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Alcohol exposure during conception can impact placenta development

A team of researchers has found that alcohol consumption by a pregnant mother can damage the placenta as early as conception. The study linked early alcohol exposure to issues with the placenta, such as inhibited growth.

The placenta plays a critical role in the health and nutrition of the fetus by providing it with nutrients and oxygen. The placenta also removes waste from the baby’s blood. Poor development of the placenta can restrict fetal growth, resulting in complications such as low birth weight.

While the risks of alcohol during the later stages of pregnancy have been studied extensively, the effects of exposure during the initial stages are not as well understood. Dr. Jacinta Kalisch-Smith teamed up with Professor Karen Moritz at the University of Queensland to investigate.

“We wanted to know whether early alcohol exposure could affect the development of the early embryo and the placenta. Using a rat model, we assessed the ability of the embryo to implant into the uterus, and, later, how well blood vessels formed in the placenta,” explained Dr. Kalisch-Smith.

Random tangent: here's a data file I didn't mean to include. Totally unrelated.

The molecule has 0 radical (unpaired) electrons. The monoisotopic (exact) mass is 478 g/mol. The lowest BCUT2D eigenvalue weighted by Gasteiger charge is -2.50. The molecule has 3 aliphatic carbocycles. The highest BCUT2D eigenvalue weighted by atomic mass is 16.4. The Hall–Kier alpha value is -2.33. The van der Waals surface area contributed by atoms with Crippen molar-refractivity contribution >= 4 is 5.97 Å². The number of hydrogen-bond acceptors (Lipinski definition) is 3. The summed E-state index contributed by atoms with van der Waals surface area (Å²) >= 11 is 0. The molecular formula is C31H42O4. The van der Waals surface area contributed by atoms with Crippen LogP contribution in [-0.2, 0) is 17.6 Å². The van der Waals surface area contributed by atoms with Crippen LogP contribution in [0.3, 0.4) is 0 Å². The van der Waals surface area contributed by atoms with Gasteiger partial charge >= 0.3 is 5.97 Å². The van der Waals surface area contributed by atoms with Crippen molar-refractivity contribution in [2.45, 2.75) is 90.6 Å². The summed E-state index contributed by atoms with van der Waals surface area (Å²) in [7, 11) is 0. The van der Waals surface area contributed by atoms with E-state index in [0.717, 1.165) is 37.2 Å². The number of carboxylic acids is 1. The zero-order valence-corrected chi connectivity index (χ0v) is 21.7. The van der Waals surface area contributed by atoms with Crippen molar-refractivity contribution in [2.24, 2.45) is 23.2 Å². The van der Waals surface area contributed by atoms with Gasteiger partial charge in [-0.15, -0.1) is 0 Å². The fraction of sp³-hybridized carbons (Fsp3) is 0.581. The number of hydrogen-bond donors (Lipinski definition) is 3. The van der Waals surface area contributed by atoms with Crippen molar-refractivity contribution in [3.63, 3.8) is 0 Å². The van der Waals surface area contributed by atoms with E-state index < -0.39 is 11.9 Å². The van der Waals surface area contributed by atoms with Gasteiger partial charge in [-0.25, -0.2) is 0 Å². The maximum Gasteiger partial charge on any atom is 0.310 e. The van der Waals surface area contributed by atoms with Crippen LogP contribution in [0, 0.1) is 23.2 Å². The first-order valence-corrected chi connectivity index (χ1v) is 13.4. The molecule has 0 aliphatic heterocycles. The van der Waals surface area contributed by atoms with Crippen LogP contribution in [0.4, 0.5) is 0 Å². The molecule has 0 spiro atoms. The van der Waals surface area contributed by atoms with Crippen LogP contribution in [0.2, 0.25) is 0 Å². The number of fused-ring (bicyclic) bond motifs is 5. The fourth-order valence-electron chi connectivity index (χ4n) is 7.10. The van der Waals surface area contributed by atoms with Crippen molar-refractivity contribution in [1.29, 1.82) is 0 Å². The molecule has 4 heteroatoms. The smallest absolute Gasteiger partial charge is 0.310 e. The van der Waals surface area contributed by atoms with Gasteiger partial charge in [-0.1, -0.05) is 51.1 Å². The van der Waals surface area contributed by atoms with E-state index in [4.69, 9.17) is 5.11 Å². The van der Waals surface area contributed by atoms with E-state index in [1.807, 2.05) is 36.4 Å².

This approach allowed the scientists to examine changes which occurred throughout a rat’s pregnancy. The study revealed that alcohol consumption between the four days before and the four days after fertilization restricted the growth and function of the placenta.

“We found early alcohol exposure reduced blood vessel formation in the placenta, and this led to fewer nutrients being delivered to the embryo,” said Dr. Kalisch-Smith. The placentas of female embryos were found to be particularly susceptible, exhibiting as much as a 17-percent reduction in size and a 32-percent drop in blood vessel formation.

“This has implications for human health by helping to explain, in part, why babies exposed to alcohol in the womb are often born small,” said Dr. Kalisch-Smith. “It is important to understand the causes of low birth weight, because it has been shown to be an independent risk factor for diseases later in adulthood, such as type 2 diabetes, hypertension and obesity.”

The study is published in the journal Development.

By Chrissy Sexton, Staff Writer

Image Credit: Shutterstock/George Rudy

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